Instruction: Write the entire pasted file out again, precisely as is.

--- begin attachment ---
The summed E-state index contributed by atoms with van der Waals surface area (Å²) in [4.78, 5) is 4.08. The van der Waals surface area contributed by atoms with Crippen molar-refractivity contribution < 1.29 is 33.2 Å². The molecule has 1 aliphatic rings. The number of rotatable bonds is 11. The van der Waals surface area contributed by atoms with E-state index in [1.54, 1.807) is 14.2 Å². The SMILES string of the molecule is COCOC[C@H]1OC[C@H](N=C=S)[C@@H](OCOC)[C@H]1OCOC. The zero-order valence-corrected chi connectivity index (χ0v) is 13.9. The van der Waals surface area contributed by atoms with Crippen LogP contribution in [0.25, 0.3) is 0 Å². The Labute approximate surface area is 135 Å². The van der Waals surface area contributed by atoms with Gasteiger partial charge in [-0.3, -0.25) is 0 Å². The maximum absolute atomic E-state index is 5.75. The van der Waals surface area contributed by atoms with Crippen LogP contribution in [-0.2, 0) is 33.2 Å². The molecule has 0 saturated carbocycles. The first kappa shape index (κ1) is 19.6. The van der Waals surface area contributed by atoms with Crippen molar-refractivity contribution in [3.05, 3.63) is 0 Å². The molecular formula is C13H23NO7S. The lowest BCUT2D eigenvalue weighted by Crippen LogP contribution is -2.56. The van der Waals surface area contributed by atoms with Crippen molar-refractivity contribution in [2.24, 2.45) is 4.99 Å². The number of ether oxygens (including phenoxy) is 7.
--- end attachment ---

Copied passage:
The summed E-state index contributed by atoms with van der Waals surface area (Å²) in [4.78, 5) is 4.08. The van der Waals surface area contributed by atoms with Crippen molar-refractivity contribution < 1.29 is 33.2 Å². The molecule has 1 aliphatic rings. The number of rotatable bonds is 11. The van der Waals surface area contributed by atoms with E-state index in [1.54, 1.807) is 14.2 Å². The SMILES string of the molecule is COCOC[C@H]1OC[C@H](N=C=S)[C@@H](OCOC)[C@H]1OCOC. The zero-order valence-corrected chi connectivity index (χ0v) is 13.9. The van der Waals surface area contributed by atoms with Crippen LogP contribution in [0.25, 0.3) is 0 Å². The Labute approximate surface area is 135 Å². The van der Waals surface area contributed by atoms with Gasteiger partial charge in [-0.3, -0.25) is 0 Å². The maximum absolute atomic E-state index is 5.75. The van der Waals surface area contributed by atoms with Crippen LogP contribution in [-0.2, 0) is 33.2 Å². The molecule has 0 saturated carbocycles. The first kappa shape index (κ1) is 19.6. The van der Waals surface area contributed by atoms with Crippen molar-refractivity contribution in [3.05, 3.63) is 0 Å². The molecular formula is C13H23NO7S. The lowest BCUT2D eigenvalue weighted by Crippen LogP contribution is -2.56. The van der Waals surface area contributed by atoms with Crippen molar-refractivity contribution in [2.24, 2.45) is 4.99 Å². The number of ether oxygens (including phenoxy) is 7.